Asus are a brand usually associated with high quality, whether it be through its monitors, peripherals or hardware. However despite the heavy tech focus of the company, it has yet to make a real foothold on the very lucrative smart phone market. This year marks a couple of unique tries, perhaps most notably the Asus PadFone, which combined a 5 inch phone and a 9 inch tablet to give you the option of using your phone like a phone, or docking it into the tablet for more power, screen estate and also battery life.
The concept is a gripping one, but unfortunately the actual way the transition worked and the power of the phone itself made the device slightly less than desirable. However this is where today’s news comes in, as Asus have announced a PadFone Mini, which takes the base idea of the PadFone, bundles a few slight software changes and down sizes both the phone and the tablet, to allow you to use either a 4.5 inch phone or a 7 inch tablet. Presumably because of the smaller size gap, the phone also docks in a portrait fashion now, which is a slight improvement.
Alongside the size of the new PadFone, we also know that it will cost $199, and be releasing on October 24th with AT&T’s prepaid “Go Phone” service. This means you can benefit from the ability to switch devices while carrying one around with you for just $199. So, where’s the catch, what took the beating to hit that price point?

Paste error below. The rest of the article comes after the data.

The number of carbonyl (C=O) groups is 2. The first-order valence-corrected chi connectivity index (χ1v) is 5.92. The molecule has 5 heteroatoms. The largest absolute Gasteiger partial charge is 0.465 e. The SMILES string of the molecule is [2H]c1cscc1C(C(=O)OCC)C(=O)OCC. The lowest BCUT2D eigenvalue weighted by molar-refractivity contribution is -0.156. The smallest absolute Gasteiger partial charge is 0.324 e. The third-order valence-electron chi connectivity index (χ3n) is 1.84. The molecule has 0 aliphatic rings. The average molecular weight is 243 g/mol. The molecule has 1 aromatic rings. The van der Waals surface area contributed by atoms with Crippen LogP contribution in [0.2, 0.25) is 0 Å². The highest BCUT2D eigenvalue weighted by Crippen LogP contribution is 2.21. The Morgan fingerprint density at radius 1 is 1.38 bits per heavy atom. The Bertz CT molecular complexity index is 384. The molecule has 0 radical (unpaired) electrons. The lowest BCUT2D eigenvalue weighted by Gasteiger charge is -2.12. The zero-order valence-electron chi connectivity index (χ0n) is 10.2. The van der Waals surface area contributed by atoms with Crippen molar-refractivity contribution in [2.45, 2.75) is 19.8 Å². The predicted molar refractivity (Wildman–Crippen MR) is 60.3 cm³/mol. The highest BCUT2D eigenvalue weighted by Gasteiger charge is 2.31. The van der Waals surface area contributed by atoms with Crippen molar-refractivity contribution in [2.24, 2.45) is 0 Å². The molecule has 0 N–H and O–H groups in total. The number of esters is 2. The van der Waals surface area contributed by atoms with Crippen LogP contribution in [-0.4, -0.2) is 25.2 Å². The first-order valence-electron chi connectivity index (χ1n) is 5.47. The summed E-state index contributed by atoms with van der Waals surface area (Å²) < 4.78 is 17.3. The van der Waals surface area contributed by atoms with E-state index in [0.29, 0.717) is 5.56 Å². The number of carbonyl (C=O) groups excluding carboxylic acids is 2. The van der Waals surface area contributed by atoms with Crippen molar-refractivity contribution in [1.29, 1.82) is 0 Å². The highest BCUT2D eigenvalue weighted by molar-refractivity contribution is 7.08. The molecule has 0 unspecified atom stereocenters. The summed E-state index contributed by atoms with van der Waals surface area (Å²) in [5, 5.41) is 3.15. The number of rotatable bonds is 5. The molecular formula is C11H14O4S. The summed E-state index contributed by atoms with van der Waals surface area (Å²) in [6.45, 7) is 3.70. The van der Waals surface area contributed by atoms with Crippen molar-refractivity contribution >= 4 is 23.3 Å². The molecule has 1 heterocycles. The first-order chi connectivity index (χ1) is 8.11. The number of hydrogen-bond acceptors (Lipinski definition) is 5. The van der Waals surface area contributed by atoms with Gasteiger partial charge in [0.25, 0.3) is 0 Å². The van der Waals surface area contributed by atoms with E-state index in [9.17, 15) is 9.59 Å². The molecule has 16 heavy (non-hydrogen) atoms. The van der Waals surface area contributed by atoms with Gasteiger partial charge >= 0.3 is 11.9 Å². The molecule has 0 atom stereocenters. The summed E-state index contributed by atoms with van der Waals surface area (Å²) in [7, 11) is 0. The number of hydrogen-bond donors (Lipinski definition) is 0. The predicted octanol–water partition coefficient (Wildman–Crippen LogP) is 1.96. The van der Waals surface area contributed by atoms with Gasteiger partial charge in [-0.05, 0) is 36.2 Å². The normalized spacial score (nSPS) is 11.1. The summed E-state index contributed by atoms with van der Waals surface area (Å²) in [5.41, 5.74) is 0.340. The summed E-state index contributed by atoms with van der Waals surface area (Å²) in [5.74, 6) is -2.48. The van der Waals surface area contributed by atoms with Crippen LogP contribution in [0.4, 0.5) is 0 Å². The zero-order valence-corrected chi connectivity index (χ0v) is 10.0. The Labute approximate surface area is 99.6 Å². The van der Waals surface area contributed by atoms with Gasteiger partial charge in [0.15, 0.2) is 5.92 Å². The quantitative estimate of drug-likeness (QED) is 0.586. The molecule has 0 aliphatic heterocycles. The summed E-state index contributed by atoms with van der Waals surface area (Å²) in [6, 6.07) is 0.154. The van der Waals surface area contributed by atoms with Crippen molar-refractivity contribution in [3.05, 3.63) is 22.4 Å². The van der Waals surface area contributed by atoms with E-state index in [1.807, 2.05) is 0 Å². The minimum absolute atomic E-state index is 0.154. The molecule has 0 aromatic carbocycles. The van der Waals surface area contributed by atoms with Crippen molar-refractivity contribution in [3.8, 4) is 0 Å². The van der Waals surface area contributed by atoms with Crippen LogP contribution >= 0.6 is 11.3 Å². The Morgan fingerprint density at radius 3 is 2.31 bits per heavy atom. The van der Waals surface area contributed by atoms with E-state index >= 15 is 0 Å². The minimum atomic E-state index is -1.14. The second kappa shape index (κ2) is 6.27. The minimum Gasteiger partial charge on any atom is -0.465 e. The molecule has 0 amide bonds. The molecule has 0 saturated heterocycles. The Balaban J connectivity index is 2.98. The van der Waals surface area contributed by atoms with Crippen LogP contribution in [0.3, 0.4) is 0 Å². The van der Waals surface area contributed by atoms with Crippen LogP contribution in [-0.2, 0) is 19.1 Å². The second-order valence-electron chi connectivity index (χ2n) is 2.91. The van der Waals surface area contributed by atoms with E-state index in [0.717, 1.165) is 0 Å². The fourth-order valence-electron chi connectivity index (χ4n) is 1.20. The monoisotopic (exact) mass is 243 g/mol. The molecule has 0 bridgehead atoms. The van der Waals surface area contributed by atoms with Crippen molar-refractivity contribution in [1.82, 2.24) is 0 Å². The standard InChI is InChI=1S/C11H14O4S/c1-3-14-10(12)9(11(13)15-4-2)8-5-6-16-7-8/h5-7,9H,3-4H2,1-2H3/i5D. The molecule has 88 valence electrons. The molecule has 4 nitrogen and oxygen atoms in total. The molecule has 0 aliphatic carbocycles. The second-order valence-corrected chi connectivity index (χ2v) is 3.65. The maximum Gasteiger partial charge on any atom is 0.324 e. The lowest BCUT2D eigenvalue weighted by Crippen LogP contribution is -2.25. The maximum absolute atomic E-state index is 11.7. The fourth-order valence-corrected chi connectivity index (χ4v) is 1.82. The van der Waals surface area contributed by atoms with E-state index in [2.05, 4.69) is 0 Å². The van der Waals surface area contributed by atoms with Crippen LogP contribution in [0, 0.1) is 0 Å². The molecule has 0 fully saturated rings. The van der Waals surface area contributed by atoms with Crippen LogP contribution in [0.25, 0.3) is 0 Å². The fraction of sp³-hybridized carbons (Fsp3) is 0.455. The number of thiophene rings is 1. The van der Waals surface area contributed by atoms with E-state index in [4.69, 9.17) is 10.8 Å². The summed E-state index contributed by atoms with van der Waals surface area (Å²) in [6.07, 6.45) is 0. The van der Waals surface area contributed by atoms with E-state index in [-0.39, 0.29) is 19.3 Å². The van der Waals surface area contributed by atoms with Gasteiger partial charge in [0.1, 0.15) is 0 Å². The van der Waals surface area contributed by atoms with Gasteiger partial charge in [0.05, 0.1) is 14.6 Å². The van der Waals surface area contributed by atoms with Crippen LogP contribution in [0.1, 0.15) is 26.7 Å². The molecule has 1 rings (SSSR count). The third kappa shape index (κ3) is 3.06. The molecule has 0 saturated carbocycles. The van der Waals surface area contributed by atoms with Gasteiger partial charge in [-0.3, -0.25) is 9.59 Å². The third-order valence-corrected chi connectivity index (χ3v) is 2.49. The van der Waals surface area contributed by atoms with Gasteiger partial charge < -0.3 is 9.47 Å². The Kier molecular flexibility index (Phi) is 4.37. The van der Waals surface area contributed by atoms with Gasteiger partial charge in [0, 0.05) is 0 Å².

Well the only confirmed specification besides the screen size we’ve seen so far is that it will be using an Intel processor, the very first for a mobile device like this. This doesn’t let use know just how much power the device is going to offer, but given the advances Intel has been making in the realms of its mobile processors, it might be fairly significant.
Besides the intel processor we don’t have numbers on the exact size of the battery, but the device has been claimed as lasting 15.8 hours while just being a phone, and being almost doubled to 28.3 hours when plugged into the tablet. This is slightly below average for what you’ll see elsewhere, meaning a recommendation for this device isn’t something I think many will give.
What purpose does the PadFone Mini have then? First of all, work usage. Keep the phone as a phone when you need to be on the go, and if you need to be sending emails or trying documents or taking advantage of more screen estate in any other way, switch to the tablet. This same logic can be applied to people who want both a phone and a tablet, but for budget reasons can’t go high end on either. The PadFone Mini is very reasonably priced, and this seems to be one of its biggest selling points.
So, is the PadFone Mini one to look out for? Honestly it’s a great cheap phone, but if you love the concept and aren’t willing to deal with issues and short battery lives, it may be better to let them refine the device for a year or two first.